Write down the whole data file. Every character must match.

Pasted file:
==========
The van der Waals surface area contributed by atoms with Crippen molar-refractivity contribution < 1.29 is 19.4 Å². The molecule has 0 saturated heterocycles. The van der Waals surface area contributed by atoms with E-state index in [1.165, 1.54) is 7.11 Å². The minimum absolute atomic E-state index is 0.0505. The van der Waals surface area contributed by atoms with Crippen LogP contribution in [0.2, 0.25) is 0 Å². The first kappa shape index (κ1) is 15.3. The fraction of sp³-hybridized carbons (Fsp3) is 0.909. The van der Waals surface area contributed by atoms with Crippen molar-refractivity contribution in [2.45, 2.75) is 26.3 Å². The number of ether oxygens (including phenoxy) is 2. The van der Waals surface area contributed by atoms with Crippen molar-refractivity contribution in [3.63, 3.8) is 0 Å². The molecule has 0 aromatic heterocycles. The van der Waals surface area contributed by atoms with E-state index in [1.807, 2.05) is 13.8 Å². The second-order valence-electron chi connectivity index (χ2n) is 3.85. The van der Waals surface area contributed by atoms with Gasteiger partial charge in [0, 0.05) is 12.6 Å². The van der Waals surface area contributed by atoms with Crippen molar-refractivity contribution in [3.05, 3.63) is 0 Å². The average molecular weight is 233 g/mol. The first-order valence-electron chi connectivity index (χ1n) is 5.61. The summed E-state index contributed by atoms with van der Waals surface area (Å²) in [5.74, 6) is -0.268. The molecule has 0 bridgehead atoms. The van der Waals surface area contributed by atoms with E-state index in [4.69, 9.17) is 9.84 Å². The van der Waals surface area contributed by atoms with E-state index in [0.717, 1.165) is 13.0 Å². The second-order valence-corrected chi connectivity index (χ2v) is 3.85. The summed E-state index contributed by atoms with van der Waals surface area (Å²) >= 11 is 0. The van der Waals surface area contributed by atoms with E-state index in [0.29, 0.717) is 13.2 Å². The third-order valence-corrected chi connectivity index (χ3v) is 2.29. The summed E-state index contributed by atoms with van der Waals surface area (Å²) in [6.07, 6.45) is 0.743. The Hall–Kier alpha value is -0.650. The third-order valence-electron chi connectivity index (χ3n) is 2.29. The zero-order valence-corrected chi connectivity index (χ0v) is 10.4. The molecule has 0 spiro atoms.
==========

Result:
The van der Waals surface area contributed by atoms with Crippen molar-refractivity contribution < 1.29 is 19.4 Å². The molecule has 0 saturated heterocycles. The van der Waals surface area contributed by atoms with E-state index in [1.165, 1.54) is 7.11 Å². The minimum absolute atomic E-state index is 0.0505. The van der Waals surface area contributed by atoms with Crippen LogP contribution in [0.2, 0.25) is 0 Å². The first kappa shape index (κ1) is 15.3. The fraction of sp³-hybridized carbons (Fsp3) is 0.909. The van der Waals surface area contributed by atoms with Crippen molar-refractivity contribution in [2.45, 2.75) is 26.3 Å². The number of ether oxygens (including phenoxy) is 2. The van der Waals surface area contributed by atoms with Crippen molar-refractivity contribution in [3.63, 3.8) is 0 Å². The molecule has 0 aromatic heterocycles. The van der Waals surface area contributed by atoms with E-state index in [1.807, 2.05) is 13.8 Å². The second-order valence-electron chi connectivity index (χ2n) is 3.85. The van der Waals surface area contributed by atoms with Gasteiger partial charge in [0, 0.05) is 12.6 Å². The van der Waals surface area contributed by atoms with Crippen molar-refractivity contribution in [3.05, 3.63) is 0 Å². The average molecular weight is 233 g/mol. The first-order valence-electron chi connectivity index (χ1n) is 5.61. The summed E-state index contributed by atoms with van der Waals surface area (Å²) in [5.74, 6) is -0.268. The molecule has 0 bridgehead atoms. The van der Waals surface area contributed by atoms with E-state index in [4.69, 9.17) is 9.84 Å². The van der Waals surface area contributed by atoms with E-state index in [0.717, 1.165) is 13.0 Å². The second-order valence-corrected chi connectivity index (χ2v) is 3.85. The summed E-state index contributed by atoms with van der Waals surface area (Å²) >= 11 is 0. The van der Waals surface area contributed by atoms with E-state index in [0.29, 0.717) is 13.2 Å². The third-order valence-corrected chi connectivity index (χ3v) is 2.29. The summed E-state index contributed by atoms with van der Waals surface area (Å²) in [6.07, 6.45) is 0.743. The Hall–Kier alpha value is -0.650. The third-order valence-electron chi connectivity index (χ3n) is 2.29. The zero-order valence-corrected chi connectivity index (χ0v) is 10.4. The molecule has 0 spiro atoms.